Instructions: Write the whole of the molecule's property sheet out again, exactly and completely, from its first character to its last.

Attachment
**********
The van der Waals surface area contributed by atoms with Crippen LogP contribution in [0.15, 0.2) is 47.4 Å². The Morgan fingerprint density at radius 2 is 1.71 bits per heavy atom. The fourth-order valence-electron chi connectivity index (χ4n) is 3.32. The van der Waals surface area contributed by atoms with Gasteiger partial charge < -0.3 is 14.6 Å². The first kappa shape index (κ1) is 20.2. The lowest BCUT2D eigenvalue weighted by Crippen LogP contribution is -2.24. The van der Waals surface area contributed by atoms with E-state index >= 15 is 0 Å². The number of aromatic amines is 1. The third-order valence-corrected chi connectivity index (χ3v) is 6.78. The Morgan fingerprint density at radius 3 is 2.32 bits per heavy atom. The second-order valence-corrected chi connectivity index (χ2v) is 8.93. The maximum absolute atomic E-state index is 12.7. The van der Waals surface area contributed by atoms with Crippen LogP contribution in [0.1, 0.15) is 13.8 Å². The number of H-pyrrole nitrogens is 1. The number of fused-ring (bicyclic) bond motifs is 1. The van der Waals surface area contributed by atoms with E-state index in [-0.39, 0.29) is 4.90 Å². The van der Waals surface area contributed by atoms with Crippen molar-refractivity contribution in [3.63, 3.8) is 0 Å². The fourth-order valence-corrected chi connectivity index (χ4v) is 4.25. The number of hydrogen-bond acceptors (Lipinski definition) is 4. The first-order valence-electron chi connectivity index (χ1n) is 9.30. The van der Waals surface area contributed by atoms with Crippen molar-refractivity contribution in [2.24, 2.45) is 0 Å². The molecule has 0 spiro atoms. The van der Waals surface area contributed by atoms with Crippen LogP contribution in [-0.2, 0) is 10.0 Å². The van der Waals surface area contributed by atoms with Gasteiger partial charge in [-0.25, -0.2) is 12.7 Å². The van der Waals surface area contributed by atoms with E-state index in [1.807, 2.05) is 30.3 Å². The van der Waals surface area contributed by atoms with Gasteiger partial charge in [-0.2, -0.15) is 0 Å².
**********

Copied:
The van der Waals surface area contributed by atoms with Crippen LogP contribution in [0.15, 0.2) is 47.4 Å². The Morgan fingerprint density at radius 2 is 1.71 bits per heavy atom. The fourth-order valence-electron chi connectivity index (χ4n) is 3.32. The van der Waals surface area contributed by atoms with Gasteiger partial charge < -0.3 is 14.6 Å². The first kappa shape index (κ1) is 20.2. The lowest BCUT2D eigenvalue weighted by Crippen LogP contribution is -2.24. The van der Waals surface area contributed by atoms with E-state index >= 15 is 0 Å². The number of aromatic amines is 1. The third-order valence-corrected chi connectivity index (χ3v) is 6.78. The Morgan fingerprint density at radius 3 is 2.32 bits per heavy atom. The second-order valence-corrected chi connectivity index (χ2v) is 8.93. The maximum absolute atomic E-state index is 12.7. The van der Waals surface area contributed by atoms with Crippen LogP contribution in [0.1, 0.15) is 13.8 Å². The number of H-pyrrole nitrogens is 1. The number of fused-ring (bicyclic) bond motifs is 1. The van der Waals surface area contributed by atoms with E-state index in [-0.39, 0.29) is 4.90 Å². The van der Waals surface area contributed by atoms with Crippen molar-refractivity contribution in [3.63, 3.8) is 0 Å². The fourth-order valence-corrected chi connectivity index (χ4v) is 4.25. The number of hydrogen-bond acceptors (Lipinski definition) is 4. The first-order valence-electron chi connectivity index (χ1n) is 9.30. The van der Waals surface area contributed by atoms with Crippen molar-refractivity contribution in [2.24, 2.45) is 0 Å². The molecule has 0 spiro atoms. The van der Waals surface area contributed by atoms with Crippen LogP contribution in [-0.2, 0) is 10.0 Å². The van der Waals surface area contributed by atoms with Gasteiger partial charge in [-0.25, -0.2) is 12.7 Å². The van der Waals surface area contributed by atoms with E-state index in [1.807, 2.05) is 30.3 Å². The van der Waals surface area contributed by atoms with Gasteiger partial charge in [-0.2, -0.15) is 0 Å².